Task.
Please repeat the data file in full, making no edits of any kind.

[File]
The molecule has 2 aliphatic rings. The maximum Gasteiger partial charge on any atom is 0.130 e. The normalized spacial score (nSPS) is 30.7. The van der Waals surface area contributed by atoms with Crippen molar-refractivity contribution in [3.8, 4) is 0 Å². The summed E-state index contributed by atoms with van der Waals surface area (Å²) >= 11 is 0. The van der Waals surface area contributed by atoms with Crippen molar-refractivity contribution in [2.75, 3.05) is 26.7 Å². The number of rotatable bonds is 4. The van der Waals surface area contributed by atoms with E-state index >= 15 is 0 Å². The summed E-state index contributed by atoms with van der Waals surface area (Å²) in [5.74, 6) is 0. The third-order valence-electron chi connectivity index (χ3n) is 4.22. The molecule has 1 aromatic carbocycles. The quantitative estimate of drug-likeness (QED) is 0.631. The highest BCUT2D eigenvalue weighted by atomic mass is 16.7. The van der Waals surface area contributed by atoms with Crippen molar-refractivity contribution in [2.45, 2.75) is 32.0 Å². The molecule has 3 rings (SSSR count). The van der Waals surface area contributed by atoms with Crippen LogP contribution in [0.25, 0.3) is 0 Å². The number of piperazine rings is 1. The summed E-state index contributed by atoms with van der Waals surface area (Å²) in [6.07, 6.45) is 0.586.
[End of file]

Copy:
The molecule has 2 aliphatic rings. The maximum Gasteiger partial charge on any atom is 0.130 e. The normalized spacial score (nSPS) is 30.7. The van der Waals surface area contributed by atoms with Crippen molar-refractivity contribution in [3.8, 4) is 0 Å². The summed E-state index contributed by atoms with van der Waals surface area (Å²) >= 11 is 0. The van der Waals surface area contributed by atoms with Crippen molar-refractivity contribution in [2.75, 3.05) is 26.7 Å². The number of rotatable bonds is 4. The van der Waals surface area contributed by atoms with E-state index >= 15 is 0 Å². The summed E-state index contributed by atoms with van der Waals surface area (Å²) in [5.74, 6) is 0. The third-order valence-electron chi connectivity index (χ3n) is 4.22. The molecule has 1 aromatic carbocycles. The quantitative estimate of drug-likeness (QED) is 0.631. The highest BCUT2D eigenvalue weighted by atomic mass is 16.7. The van der Waals surface area contributed by atoms with Crippen molar-refractivity contribution in [2.45, 2.75) is 32.0 Å². The molecule has 3 rings (SSSR count). The van der Waals surface area contributed by atoms with Crippen LogP contribution in [0.25, 0.3) is 0 Å². The number of piperazine rings is 1. The summed E-state index contributed by atoms with van der Waals surface area (Å²) in [6.07, 6.45) is 0.586.